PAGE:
This is curious to me.
Why is it that two individuals can watch the same video and one person feels relaxed by it and the other person feels creeped out by it?
And why is the word “creepy” so often used but never the word “frightening”?
There must be something common to a relaxing situation and to a creepy situation that is not common to a frightening situation.
And there is.
Let me begin by differentiating a creepy situation from a frightening situation.
Compare the following two situations.
Situation A: Imagine you are walking down a dimly lit street and an untidy man is leaning against the wall. He is staring at you with a slight smile as you are walking by. He whispers towards you in a very slow and gentle tone, “Hey friend, come here for a second.” You step towards him and he slowly raises his hand and rests it on your arm. He whispers softly and calmly that he likes your hair and would like to touch it. This is a creepy situation. You are unsure if you are in danger.
Situation B: Now imagine that the same man suddenly grabs your arm firmly, starts shaking you vigorously, swings a knife through the air with his other hand, and then begins yelling for your wallet. This is a frightening situation. You are clearly in danger.
So a key aspect of a creepy situation is the possibility that you are in danger. As soon as it is clear that you are in danger then it becomes a frightening situation.
What prevented your brain from perceiving the man in situation A as an obvious threat? His behavior. He was not making any threatening motions, he was smiling, he was making eye contact, he touched you tenderly, and he was speaking softly, slowly, and in a gentle tone.
In other words, he was trying to get you to relax and trust him by using behavior patterns that your brain interprets as safe. But you did not feel safe because there were other subtle dangers signals that conflicted with the subtle safety signals – and therefore the situation felt “creepy.”
What do creepy situations and relaxing situations have in common? Both situations involve behaviors that are often displayed by individuals to communicate safety: non-threatening motions or sounds, whispers or soft voices, steady vocal tones, caring looks, smiling expressions, eye-contact, and gentle touches.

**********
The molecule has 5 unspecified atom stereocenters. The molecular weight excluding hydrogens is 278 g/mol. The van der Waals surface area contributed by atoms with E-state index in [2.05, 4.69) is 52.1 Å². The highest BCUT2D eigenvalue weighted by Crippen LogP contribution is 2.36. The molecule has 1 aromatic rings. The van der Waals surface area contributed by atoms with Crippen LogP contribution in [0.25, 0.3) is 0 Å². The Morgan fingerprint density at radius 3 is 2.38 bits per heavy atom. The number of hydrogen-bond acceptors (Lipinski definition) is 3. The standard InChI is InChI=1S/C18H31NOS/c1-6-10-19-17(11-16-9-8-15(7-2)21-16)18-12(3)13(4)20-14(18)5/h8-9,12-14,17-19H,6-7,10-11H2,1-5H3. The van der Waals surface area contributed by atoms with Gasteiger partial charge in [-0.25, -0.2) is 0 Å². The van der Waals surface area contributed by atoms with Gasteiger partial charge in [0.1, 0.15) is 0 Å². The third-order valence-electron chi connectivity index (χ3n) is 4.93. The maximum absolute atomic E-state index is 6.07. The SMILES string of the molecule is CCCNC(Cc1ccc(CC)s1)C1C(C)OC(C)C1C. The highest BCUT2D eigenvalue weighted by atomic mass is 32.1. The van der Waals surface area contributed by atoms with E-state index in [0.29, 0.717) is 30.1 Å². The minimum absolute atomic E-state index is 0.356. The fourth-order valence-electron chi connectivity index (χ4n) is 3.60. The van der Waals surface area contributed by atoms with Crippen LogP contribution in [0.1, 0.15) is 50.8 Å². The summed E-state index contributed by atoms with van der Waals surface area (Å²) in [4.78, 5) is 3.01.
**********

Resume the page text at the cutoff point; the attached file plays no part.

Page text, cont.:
If your brain believes these signals of safety are sincere, then the situation feels relaxing.
If your brain believes these signals of safety are insincere, then the situation feels creepy.
So it should now make sense why different individuals can have different reactions to a video of a stranger talking softly and staring into your eyes. How you experience a video is subjective, it is dependent on if you perceive the stranger to be sincere or insincere.
If you perceive the behaviors of the stranger in the video as sincere, then you may feel relaxed because your brain is convinced that this stranger is safe.
If you perceive the behaviors of the stranger as insincere, then you may feel creeped out because your brain senses this stranger is just pretending to be safe, and this could actually be an unsafe situation.
If you compare the two potential responses someone could have to a stranger in a video pretending to be someone who cares about you, not only does the term and concept of “creepy” make sense, but it could be argued to be a more logical reaction than feeling relaxed. This makes ASMR even more fascinating to me.
Some ASMR artists may be more successful than other artists because they are better at enacting behaviors that are perceived as genuine and therefore perceived as relaxing. The viewer’s brain is registering the artist as safe, and perhaps even trustworthy.
So the fact that some people find some ASMR videos creepy seems to provide confirmation that the typical ASMR triggers (slow movement, soft voice, caring tone, steady eye contact, reassuring smile, gentle touch, etc.) are activating – or attempting to activate – physiological pathways that are involved with interpersonal bonding, trust, comfort, and safety.
My explanation in this post is mostly about the potential psychology of why someone might experience an ASMR video as creepy. It will be another challenge to explain the biology of why several individuals can have such different responses to the exact same ASMR video.
Responses to ASMR videos can be categorized as positive responders (various levels of feeling relaxed), negative responders (various levels of feeling disturbed), and non-responders.
Positive responders to ASMR videos may have increased sensitivity to, or production of, the hormones and neurotransmitters involved in relaxation and comfort (eg, endorphins, oxytocin, serotonin). Or positive responders may have decreased sensitivity to, or production, of the hormones and neurotransmitters involved in alertness and stress (eg, norepinephrine, epinephrine, cortisol).
Negative responders to ASMR videos may have increased sensitivity to, or production of, the hormones and neurotransmitters involved in alertness and stress (eg, norepinephrine, epinephrine, cortisol). Or negative responders may have decreased sensitivity to, or production of, the hormones and neurotransmitters involved in relaxation and comfort (eg, endorphins, oxytocin, serotonin).
Non-responders may just have average sensitivity and production levels of these molecules.
Although I have focused this post on ASMR videos, the concepts here also apply to real world ASMR. Having another person whisper in your ear or touch your hair may feel relaxing, creepy, or neither for different groups of people.
As always, there is a lot here that can be much better understood with research.
Click HERE to read more about my proposed theories for the potential biology of ASMR.
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